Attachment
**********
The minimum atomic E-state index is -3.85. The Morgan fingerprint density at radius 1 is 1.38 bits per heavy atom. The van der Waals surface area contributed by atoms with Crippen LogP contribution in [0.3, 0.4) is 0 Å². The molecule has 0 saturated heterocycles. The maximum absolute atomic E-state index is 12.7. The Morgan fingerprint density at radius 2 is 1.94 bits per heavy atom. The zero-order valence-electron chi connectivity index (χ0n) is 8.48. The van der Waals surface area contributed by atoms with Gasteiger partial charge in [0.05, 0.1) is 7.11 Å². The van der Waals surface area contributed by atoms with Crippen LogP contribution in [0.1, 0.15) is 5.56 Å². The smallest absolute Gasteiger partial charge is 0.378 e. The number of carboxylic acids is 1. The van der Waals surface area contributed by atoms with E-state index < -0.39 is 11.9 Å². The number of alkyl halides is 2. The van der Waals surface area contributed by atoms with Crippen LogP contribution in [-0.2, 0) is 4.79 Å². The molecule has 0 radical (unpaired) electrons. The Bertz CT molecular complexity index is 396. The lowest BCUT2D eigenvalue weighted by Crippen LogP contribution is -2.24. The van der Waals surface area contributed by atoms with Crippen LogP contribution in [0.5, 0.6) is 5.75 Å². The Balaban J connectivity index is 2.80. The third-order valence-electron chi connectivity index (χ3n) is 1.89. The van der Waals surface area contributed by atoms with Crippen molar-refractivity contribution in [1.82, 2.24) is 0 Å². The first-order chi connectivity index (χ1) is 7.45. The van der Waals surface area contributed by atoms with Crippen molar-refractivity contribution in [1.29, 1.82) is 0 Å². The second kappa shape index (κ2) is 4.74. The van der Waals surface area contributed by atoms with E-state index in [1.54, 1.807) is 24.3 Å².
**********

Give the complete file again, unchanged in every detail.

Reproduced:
The minimum atomic E-state index is -3.85. The Morgan fingerprint density at radius 1 is 1.38 bits per heavy atom. The van der Waals surface area contributed by atoms with Crippen LogP contribution in [0.3, 0.4) is 0 Å². The molecule has 0 saturated heterocycles. The maximum absolute atomic E-state index is 12.7. The Morgan fingerprint density at radius 2 is 1.94 bits per heavy atom. The zero-order valence-electron chi connectivity index (χ0n) is 8.48. The van der Waals surface area contributed by atoms with Gasteiger partial charge in [0.05, 0.1) is 7.11 Å². The van der Waals surface area contributed by atoms with Crippen LogP contribution in [0.1, 0.15) is 5.56 Å². The smallest absolute Gasteiger partial charge is 0.378 e. The number of carboxylic acids is 1. The van der Waals surface area contributed by atoms with E-state index < -0.39 is 11.9 Å². The number of alkyl halides is 2. The van der Waals surface area contributed by atoms with Crippen LogP contribution in [-0.2, 0) is 4.79 Å². The molecule has 0 radical (unpaired) electrons. The Bertz CT molecular complexity index is 396. The lowest BCUT2D eigenvalue weighted by Crippen LogP contribution is -2.24. The van der Waals surface area contributed by atoms with Crippen LogP contribution in [0.5, 0.6) is 5.75 Å². The Balaban J connectivity index is 2.80. The third-order valence-electron chi connectivity index (χ3n) is 1.89. The van der Waals surface area contributed by atoms with Crippen molar-refractivity contribution in [1.82, 2.24) is 0 Å². The first-order chi connectivity index (χ1) is 7.45. The van der Waals surface area contributed by atoms with Crippen molar-refractivity contribution in [1.29, 1.82) is 0 Å². The second kappa shape index (κ2) is 4.74. The van der Waals surface area contributed by atoms with E-state index in [1.54, 1.807) is 24.3 Å².